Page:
I'm currently fighting with the borrow checker again. It is basically telling me that I'm borrowing a mutable reference, and later on an immutable reference. The funny thing is, that the mutable borrow is enclosed in its own scope, so it should be out of scope before the immutable borrow occurs.
I created two little playgrounds, where the first one is not working (as described above). During the process of trying to find out what might be wrong, I created a slightly different playground that does work (but obviously misses some code that seems to be responsible for the error). I still can't really explain why the borrow checker is not happy with the first playground though, so I hope that somebody might have an idea...
First (failing) example
Second (working) example
You have a
DatabaseClient<'a> with a method that takes
&'a mut self -- that borrows it for the rest of its life. You can just use
&mut self for a more localized borrow.
Oh, I see. I might have understood something wrong then. I was under the impression that lifetimes specified that a certain borrow cannot outlive a struct. But that doesn't mean that I would tie that borrow to the lifetime of the struct...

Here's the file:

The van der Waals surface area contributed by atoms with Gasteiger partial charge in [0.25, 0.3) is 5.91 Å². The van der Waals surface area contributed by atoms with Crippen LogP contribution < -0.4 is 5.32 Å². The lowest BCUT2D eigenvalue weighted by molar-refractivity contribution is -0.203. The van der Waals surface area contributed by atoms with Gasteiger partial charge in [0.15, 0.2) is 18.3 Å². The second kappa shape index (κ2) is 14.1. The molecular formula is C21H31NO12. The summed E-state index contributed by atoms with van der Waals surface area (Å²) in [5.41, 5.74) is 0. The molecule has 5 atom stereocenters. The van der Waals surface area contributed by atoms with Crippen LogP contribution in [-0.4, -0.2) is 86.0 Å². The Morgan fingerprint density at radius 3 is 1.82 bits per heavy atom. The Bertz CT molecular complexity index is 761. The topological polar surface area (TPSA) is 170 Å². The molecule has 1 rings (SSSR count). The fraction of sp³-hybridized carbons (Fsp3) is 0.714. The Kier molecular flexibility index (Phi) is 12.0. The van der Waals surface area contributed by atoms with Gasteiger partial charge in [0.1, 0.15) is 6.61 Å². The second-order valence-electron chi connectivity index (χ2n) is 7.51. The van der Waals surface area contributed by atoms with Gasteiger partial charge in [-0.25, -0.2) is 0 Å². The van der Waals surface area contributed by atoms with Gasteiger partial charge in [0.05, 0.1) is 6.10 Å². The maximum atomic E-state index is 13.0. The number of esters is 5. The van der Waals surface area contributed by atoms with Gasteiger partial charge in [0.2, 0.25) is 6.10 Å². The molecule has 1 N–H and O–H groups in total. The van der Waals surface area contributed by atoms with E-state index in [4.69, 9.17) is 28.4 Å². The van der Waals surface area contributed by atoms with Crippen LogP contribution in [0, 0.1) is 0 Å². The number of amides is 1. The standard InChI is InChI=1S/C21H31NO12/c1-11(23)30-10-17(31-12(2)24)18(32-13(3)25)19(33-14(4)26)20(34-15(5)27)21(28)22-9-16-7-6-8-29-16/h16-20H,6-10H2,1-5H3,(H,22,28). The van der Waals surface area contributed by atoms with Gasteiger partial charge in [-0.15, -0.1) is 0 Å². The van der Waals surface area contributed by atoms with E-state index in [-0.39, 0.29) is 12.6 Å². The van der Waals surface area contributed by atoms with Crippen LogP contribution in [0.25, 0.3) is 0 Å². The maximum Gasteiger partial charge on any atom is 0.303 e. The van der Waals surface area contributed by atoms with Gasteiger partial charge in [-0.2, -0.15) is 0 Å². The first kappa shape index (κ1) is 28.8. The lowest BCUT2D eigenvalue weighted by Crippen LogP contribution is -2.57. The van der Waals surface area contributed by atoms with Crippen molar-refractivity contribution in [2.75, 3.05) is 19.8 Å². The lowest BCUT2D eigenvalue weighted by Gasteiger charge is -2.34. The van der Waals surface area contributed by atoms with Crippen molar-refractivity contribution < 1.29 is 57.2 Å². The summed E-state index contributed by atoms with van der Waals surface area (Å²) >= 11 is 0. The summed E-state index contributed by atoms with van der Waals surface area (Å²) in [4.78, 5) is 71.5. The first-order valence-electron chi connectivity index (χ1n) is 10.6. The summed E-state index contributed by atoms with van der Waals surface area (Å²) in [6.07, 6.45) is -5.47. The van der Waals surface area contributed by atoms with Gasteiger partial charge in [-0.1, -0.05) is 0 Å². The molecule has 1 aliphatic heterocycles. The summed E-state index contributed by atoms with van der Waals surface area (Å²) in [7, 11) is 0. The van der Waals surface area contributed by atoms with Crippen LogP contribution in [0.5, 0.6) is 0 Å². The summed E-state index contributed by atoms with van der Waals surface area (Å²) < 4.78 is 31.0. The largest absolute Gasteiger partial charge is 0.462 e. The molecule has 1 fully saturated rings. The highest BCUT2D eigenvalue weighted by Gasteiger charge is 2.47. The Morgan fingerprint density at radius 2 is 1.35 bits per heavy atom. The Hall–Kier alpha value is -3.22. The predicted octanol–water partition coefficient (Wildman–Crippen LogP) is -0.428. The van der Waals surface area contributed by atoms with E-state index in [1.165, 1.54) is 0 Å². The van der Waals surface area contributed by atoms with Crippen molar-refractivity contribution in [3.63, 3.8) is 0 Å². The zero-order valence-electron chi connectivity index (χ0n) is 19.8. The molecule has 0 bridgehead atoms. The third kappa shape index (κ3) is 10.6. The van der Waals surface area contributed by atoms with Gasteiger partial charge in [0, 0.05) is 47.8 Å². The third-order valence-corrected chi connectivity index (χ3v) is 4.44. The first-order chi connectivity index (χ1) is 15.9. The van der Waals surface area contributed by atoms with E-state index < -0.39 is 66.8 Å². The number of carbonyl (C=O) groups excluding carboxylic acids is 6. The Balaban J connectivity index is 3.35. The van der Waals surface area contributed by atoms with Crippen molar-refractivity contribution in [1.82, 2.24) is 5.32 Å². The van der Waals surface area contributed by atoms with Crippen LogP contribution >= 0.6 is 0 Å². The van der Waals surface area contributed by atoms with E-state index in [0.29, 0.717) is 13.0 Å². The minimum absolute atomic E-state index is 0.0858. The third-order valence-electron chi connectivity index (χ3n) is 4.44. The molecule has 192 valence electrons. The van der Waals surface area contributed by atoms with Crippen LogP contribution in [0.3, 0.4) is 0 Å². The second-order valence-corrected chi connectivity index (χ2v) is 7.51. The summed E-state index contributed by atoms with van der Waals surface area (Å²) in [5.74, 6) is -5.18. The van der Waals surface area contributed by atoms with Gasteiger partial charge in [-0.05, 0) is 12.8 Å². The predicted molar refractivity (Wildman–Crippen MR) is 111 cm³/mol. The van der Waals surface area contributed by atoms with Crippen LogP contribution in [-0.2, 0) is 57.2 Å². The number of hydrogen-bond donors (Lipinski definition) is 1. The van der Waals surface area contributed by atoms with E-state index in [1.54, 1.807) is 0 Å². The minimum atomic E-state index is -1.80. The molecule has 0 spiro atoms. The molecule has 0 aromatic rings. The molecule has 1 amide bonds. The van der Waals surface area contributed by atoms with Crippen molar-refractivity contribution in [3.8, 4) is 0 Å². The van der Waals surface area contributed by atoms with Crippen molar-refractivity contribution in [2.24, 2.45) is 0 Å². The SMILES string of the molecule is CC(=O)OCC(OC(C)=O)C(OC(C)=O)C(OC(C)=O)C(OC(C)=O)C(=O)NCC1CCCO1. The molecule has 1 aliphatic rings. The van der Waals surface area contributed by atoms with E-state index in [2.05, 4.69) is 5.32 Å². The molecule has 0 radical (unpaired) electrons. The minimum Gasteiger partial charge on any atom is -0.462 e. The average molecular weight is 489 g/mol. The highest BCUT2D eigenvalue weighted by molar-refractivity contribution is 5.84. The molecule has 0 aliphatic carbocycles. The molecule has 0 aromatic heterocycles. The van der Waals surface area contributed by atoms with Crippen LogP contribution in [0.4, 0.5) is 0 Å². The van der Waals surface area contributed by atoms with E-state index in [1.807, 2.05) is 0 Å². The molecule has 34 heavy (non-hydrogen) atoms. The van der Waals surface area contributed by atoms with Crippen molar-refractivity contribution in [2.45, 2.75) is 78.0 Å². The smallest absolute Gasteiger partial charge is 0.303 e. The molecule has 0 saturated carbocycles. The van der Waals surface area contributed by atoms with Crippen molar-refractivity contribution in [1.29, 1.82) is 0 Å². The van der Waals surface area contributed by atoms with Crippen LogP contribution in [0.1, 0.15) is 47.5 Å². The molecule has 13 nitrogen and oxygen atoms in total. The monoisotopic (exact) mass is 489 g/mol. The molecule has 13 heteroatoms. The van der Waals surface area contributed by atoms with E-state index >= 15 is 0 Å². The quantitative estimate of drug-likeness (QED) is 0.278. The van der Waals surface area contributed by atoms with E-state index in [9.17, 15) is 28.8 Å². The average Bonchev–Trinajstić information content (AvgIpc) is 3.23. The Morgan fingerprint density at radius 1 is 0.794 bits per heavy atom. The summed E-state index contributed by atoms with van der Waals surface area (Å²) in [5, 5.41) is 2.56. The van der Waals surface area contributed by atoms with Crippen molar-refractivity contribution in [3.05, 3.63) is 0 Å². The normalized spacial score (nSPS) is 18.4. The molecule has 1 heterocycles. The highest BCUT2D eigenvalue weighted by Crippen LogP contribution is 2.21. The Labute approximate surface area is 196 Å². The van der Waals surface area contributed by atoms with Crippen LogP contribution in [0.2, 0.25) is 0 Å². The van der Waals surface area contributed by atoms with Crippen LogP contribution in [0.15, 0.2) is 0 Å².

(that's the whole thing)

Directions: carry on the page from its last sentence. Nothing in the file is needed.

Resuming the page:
Struct<'a> means that it has borrowed something for the lifetime
'a. That means the struct itself cannot outlive
'a, since its borrow isn't valid any longer than that. The struct could be held up to the maximum extent of that lifetime, or dropped sooner at the whim of whoever owns it -- as long as the struct isn't also borrowed itself.
&'a T and
&'a mut T actually work the exact same way, as types that have a borrow (of a
T) that can last up to the lifetime
'a. The references could be discarded sooner, but cannot be used later. A
&'a mut T further indicates that it has an exclusive borrow for that lifetime.
So when you pass
&'a mut self to a function, think of that as a black box. You're saying to the callee, "here's a reference that you can keep up to the lifetime
'a." Whether they actually do anything with that is not part of the borrow checker, but they could stash it somewhere for the entire
'a, so it's out of the caller's hands until then.
When you use an anonymous lifetime, just
&mut self, then the callee can only assume that it will be valid for the duration of the call. If the return type is tied to that same lifetime, then the caller can keep that return value longer, limited by the lifetime they had available on the input in the first place. But this is where it can be more flexible, explictly ended by a scope, or implicitly ended after last use by non-lexical lifetimes (NLL).
Hope that helps!
Wow, that was a great explanation, that helped a lot! Many thanks for your effort!
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